If you have a very large database (more than 100 GB) that you cannot break up (because the majority of content is in a single site collection), you may also want to reconsider your upgrade approach. A gradual upgrade approach can handle somewhat larger databases because, with a gradual approach, you can upgrade site collections individually. A database migration approach is more difficult with very large databases, simply because backing up and restoring such large databases is problematic. Of course, a gradual approach requires more space, so you need to consider your options carefully. For more information about using database migration to upgrade sites after finalizing a gradual upgrade, see article 926718, How to attach a content database backup during a gradual upgrade of a Windows SharePoint Services 2.0 farm to Windows SharePoint Services 3.0 in the Microsoft Knowledge Base (http://go.microsoft.com/fwlink/?LinkId=113886&clcid=0x409).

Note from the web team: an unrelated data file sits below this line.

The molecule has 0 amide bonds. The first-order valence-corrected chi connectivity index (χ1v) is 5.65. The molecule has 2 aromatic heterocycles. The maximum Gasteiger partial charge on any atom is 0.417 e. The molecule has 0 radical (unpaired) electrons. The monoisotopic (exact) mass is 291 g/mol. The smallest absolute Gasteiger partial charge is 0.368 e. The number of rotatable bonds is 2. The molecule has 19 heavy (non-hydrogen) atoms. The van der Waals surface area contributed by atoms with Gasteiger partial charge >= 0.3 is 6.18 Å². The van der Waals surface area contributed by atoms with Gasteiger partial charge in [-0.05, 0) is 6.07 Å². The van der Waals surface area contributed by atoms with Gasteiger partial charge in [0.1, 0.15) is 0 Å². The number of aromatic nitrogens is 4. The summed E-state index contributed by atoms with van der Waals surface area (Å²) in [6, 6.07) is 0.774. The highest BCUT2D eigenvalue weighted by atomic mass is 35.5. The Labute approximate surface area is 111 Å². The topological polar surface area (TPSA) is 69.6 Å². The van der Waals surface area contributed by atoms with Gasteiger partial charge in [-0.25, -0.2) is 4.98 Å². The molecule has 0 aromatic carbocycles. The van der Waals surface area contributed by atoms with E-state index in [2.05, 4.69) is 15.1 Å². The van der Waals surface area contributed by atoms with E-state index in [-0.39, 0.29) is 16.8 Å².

CautionCaution:
    Be sure you are following the capacity planning guidelines from the old and new versions before you attempt the upgrade. If you have exceeded the guidelines for best performance, the upgrade process might take longer, or it might not succeed (for example, the process might time out repeatedly on the same large document library). If your deployment does not meet the recommended capacity guidelines, consider whether you need to do some work to meet those guidelines before attempting the upgrade. Again, a trial upgrade can help you with that decision.

Use the Estimate database space and time for upgrade worksheet (http://go.microsoft.com/fwlink/?LinkID=73752&clcid=0x409) to determine how much disk space you need to perform the upgrade and how long the upgrade process might take.

This topic is included in the following downloadable book for easier reading and printing:

See the full list of available books at Downloadable content for Office SharePoint Server 2007 .